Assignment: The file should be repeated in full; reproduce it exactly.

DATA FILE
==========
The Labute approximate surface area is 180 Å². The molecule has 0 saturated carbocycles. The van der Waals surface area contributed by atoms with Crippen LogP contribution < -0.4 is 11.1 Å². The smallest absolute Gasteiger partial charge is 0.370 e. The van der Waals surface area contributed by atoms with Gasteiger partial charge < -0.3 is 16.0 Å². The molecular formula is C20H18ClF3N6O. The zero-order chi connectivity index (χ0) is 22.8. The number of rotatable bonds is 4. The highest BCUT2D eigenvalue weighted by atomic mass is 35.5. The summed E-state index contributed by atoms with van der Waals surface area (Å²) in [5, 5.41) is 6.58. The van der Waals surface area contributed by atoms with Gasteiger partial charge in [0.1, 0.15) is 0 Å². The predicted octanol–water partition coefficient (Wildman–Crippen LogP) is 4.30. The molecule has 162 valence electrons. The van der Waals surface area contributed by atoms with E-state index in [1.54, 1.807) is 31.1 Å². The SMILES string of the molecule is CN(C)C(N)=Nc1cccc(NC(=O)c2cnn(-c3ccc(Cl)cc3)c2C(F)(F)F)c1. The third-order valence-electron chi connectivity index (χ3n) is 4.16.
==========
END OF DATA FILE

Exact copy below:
The Labute approximate surface area is 180 Å². The molecule has 0 saturated carbocycles. The van der Waals surface area contributed by atoms with Crippen LogP contribution < -0.4 is 11.1 Å². The smallest absolute Gasteiger partial charge is 0.370 e. The van der Waals surface area contributed by atoms with Gasteiger partial charge < -0.3 is 16.0 Å². The molecular formula is C20H18ClF3N6O. The zero-order chi connectivity index (χ0) is 22.8. The number of rotatable bonds is 4. The highest BCUT2D eigenvalue weighted by atomic mass is 35.5. The summed E-state index contributed by atoms with van der Waals surface area (Å²) in [5, 5.41) is 6.58. The van der Waals surface area contributed by atoms with Gasteiger partial charge in [0.1, 0.15) is 0 Å². The predicted octanol–water partition coefficient (Wildman–Crippen LogP) is 4.30. The molecule has 162 valence electrons. The van der Waals surface area contributed by atoms with E-state index in [1.54, 1.807) is 31.1 Å². The SMILES string of the molecule is CN(C)C(N)=Nc1cccc(NC(=O)c2cnn(-c3ccc(Cl)cc3)c2C(F)(F)F)c1. The third-order valence-electron chi connectivity index (χ3n) is 4.16.